- It is the headstone at the grave of all the errands I could have helped with, the trips we could have taken and all the nights I could have been the designated driver.
- About 70 per cent of driving as a skill is hinged on confidence.
Driving is treated as a rite of passage into adulthood in many countries.
It is a skill that makes mobility easier, but in Kenya, owning a car, or “driving”, as we call it, is prestigious, assigning you a level of social standing that sets you apart from the plebeians and their unfortunate predisposition to our public transport system.
Rainy days and matatu strikes and the banning of boda bodas in the city centre will no longer be your problem as long as you can muster the courage to drive on our roads, that is, especially in the centre of Nairobi.
Like many young Kenyans, I attended driving school right after high school to while away the time it takes between writing your last exam paper and joining college.
I “passed” the test and got a driver’s licence, but it has been gathering dust in my drawer since, a document that has become the punchline of the many arguments I have had with my family and friends, who cannot understand why I sacrificed my ticket into comfort and usefulness.
It is the headstone at the grave of all the errands I could have helped with, the trips we could have taken and all the nights I could have been the designated driver.
About 70 per cent of driving as a skill is hinged on confidence. As a first-time driver, five years ago, I quickly realised that a lot about how people drive, especially in Nairobi, is particularly discouraging.
Fresh out of driving school, I noticed that the rules I had learnt, which were supposed to make my driving experience easy, and dare I say, enjoyable, were not followed by a majority of drivers.
Most, for instance, would make abrupt turns without prior indication, which I feared could turn deadly.
Strictly keeping to the right lane at a roundabout, a rule I mastered because the assessor at my driving test yelled at me until I had no option but to do so, is another common rule that many Kenyan drivers break.
However, especially if transport is only a matter of getting from point A to B at least five times a week, is slotting in a few hours of my day to deal with such drivers really worth my time? Must I constantly remind myself that I am the better driver?
QUALIFIED ON PAPER
Now, while I attended the requisite hours of training both in class and in a vehicle, I do believe that a lot of the ‘expertise’ I got was not to my advantage.
I got to cruise on Thika Road as a learner, yet after I got my driver’s licence, the mere thought of driving out of the gate and around the neighbourhood was stressing, to say the least.
I noticed during my time as a learner that my instructor controlled the car most of the time as we drove around town. My first time operating a car on my own after getting my licence was brief, but powerful enough to keep me away from the wheel for as long as it has been. My mother let me drive home from the supermarket, a distance of about three kilometres. It sounded like quite the obstacle; standing between my home and me was a roundabout, an exit onto a hill and a four-way junction, where motorbikes and cars often collided. I accepted the challenge, got the car out of the parking and mapped the trip in my head.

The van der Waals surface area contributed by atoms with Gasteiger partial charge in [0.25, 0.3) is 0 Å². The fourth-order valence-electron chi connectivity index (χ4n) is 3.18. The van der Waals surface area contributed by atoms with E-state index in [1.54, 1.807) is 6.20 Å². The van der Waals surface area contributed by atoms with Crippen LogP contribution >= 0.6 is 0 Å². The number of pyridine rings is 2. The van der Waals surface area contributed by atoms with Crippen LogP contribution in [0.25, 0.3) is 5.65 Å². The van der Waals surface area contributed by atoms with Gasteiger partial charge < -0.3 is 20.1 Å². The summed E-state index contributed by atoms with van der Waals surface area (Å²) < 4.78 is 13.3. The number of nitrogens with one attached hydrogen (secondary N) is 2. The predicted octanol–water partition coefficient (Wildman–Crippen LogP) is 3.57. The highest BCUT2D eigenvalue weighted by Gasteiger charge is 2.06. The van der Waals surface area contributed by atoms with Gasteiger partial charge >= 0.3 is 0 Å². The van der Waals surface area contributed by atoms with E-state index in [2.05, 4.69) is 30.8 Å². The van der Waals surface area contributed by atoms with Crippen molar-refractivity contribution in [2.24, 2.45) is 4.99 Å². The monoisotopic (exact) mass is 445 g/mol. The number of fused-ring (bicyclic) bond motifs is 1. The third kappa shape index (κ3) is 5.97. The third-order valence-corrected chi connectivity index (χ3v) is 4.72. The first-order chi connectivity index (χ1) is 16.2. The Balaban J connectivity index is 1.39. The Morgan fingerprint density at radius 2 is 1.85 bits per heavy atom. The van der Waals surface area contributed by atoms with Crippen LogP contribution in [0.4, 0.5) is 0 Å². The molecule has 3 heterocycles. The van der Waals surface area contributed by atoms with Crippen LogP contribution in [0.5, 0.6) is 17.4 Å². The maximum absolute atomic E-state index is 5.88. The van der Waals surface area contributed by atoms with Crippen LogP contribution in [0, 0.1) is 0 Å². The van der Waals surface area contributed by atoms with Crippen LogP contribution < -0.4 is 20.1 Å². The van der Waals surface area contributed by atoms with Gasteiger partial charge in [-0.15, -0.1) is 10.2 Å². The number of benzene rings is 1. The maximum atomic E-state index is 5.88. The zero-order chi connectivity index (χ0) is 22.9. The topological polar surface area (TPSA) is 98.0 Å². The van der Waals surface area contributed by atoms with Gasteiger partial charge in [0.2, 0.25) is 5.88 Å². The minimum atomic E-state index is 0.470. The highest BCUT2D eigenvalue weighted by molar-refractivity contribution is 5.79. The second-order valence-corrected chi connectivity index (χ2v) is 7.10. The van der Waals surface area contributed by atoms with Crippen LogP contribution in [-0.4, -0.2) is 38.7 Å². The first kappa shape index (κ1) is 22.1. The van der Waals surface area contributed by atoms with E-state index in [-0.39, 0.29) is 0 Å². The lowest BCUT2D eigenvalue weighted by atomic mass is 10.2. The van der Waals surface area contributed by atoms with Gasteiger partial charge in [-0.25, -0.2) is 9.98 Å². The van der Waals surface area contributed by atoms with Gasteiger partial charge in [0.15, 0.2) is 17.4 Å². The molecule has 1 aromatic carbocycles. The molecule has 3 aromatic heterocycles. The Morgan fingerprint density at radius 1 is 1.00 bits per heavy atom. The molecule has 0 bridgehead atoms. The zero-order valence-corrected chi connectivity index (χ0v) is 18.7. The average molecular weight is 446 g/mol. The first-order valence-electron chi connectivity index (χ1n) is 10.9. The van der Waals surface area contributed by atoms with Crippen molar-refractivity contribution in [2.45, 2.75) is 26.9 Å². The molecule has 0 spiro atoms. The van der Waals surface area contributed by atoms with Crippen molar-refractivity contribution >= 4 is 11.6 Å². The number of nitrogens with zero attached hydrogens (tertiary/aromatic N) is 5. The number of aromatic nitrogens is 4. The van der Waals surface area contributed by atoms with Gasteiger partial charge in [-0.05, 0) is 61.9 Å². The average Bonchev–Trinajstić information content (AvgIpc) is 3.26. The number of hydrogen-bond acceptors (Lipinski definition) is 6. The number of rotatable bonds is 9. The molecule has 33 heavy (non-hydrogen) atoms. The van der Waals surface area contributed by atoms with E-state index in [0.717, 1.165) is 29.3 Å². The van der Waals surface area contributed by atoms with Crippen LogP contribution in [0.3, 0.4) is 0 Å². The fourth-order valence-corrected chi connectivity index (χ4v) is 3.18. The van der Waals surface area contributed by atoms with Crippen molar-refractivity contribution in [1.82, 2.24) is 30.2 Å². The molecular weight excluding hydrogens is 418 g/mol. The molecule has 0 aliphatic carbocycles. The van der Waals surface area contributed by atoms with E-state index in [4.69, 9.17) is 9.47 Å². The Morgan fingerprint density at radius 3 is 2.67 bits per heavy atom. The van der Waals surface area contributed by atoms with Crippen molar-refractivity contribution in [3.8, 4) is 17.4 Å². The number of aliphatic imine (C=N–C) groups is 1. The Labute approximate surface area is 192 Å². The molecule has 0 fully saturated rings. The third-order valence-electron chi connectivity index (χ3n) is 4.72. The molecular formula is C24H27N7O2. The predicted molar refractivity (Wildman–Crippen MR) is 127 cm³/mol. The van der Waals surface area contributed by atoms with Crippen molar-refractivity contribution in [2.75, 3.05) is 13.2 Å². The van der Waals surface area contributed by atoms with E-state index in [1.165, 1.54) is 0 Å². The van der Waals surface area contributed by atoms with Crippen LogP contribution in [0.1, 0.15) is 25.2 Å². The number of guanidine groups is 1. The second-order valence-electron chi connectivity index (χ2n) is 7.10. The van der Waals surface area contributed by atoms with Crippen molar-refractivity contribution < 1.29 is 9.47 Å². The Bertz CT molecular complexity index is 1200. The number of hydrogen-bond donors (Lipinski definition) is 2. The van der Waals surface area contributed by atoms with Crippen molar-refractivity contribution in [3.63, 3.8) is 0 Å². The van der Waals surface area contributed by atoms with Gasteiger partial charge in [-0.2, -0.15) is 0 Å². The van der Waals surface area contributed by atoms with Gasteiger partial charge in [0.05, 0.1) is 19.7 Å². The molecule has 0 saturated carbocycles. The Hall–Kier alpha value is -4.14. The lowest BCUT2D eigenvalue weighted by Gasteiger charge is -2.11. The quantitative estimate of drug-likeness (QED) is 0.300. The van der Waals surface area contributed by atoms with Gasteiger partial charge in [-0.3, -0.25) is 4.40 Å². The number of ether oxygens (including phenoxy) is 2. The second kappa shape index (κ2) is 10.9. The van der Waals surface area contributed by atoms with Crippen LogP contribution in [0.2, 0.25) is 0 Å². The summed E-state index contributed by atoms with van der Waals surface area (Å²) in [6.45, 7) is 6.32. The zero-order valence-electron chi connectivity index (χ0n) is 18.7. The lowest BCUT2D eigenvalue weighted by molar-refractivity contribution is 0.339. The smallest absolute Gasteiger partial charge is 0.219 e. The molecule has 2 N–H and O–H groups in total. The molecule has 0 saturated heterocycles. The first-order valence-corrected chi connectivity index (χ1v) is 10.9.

I was doing well until she started squealing, fearing that I would hit the gate as we exited the mall. I had driven for about 100 metres at a speed of 20 kilometres per hour. She told me to stop the car and let her drive us home, promising that she would help me find another way to practise my control and gain the confidence I would need to drive. We spoke of it often, then weeks of waiting for the solution turned into months, which turned into years. At this point, we are comfortable taking an Uber when we need to.
A few of my friends share similar sentiments about driving. While I gave up after my first failure, they went ahead and drove for a while before eventually quitting, for various reasons. One of them claims she is a “daydreamer”. “I’ll be driving and find myself not having really paid attention,” she says. “Sometimes I don’t even do it on purpose. I just disappear into my head. I’m worried I will do that when I’m driving and then hit someone,” she adds. Anxious of this outcome, she stopped driving after a close shave where she briefly lost control of the vehicle. Though she handled this quite well, the fact that her worst fear could have materialised on that day has kept her out of the driver’s seat for almost a year.
Our experiences are not isolated. While there are no statistics on the prevalence of driving anxiety among adults in Kenya, a survey conducted by Nissan in the United Kingdom found that 23 per cent of the 2,000 drivers polled were “uncomfortable” and lacked the confidence to drive on multi-lane roads.
Though the fear of losing control can be eliminated with a few exercises to develop familiarity with the car and even road network, people like me would rather settle into not driving at all or carpool when we need to get around, for the stigma around driving phobia discourages anyone from speaking out and getting the help they require.
I hope that I will eventually resolve my fear of being behind the wheel. There are a few success stories that come to mind.
People have approached me to share how they took almost two years after getting their licence to handle Nairobi roads free of this anxiety.
It is a convenient way to get around for the most part. As for now, however, I am doing just fine with the modes of transport available to me. Until it is absolutely necessary, this is one skill that will remain with an asterisk on the list of things that make me a “fully functional adult”.